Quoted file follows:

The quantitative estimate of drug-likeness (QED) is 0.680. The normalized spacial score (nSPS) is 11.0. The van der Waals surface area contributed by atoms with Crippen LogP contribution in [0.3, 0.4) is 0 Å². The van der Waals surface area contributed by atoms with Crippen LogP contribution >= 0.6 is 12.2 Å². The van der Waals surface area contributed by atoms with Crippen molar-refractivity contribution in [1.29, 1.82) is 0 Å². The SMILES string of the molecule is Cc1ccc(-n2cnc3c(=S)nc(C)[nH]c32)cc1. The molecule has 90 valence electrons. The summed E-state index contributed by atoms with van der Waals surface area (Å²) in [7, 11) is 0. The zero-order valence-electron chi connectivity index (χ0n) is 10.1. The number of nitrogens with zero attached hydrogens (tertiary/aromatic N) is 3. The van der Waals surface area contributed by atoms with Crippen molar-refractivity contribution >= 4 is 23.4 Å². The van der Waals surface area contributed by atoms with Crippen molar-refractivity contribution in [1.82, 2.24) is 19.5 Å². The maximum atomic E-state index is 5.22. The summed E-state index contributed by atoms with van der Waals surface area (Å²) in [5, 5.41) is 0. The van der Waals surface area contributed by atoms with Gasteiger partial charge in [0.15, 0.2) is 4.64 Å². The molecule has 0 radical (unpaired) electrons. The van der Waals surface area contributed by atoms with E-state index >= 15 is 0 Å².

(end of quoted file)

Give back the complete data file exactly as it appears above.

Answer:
The quantitative estimate of drug-likeness (QED) is 0.680. The normalized spacial score (nSPS) is 11.0. The van der Waals surface area contributed by atoms with Crippen LogP contribution in [0.3, 0.4) is 0 Å². The van der Waals surface area contributed by atoms with Crippen LogP contribution >= 0.6 is 12.2 Å². The van der Waals surface area contributed by atoms with Crippen molar-refractivity contribution in [1.29, 1.82) is 0 Å². The SMILES string of the molecule is Cc1ccc(-n2cnc3c(=S)nc(C)[nH]c32)cc1. The molecule has 90 valence electrons. The summed E-state index contributed by atoms with van der Waals surface area (Å²) in [7, 11) is 0. The zero-order valence-electron chi connectivity index (χ0n) is 10.1. The number of nitrogens with zero attached hydrogens (tertiary/aromatic N) is 3. The van der Waals surface area contributed by atoms with Crippen molar-refractivity contribution >= 4 is 23.4 Å². The van der Waals surface area contributed by atoms with Crippen molar-refractivity contribution in [1.82, 2.24) is 19.5 Å². The maximum atomic E-state index is 5.22. The summed E-state index contributed by atoms with van der Waals surface area (Å²) in [5, 5.41) is 0. The van der Waals surface area contributed by atoms with Gasteiger partial charge in [0.15, 0.2) is 4.64 Å². The molecule has 0 radical (unpaired) electrons. The van der Waals surface area contributed by atoms with E-state index >= 15 is 0 Å².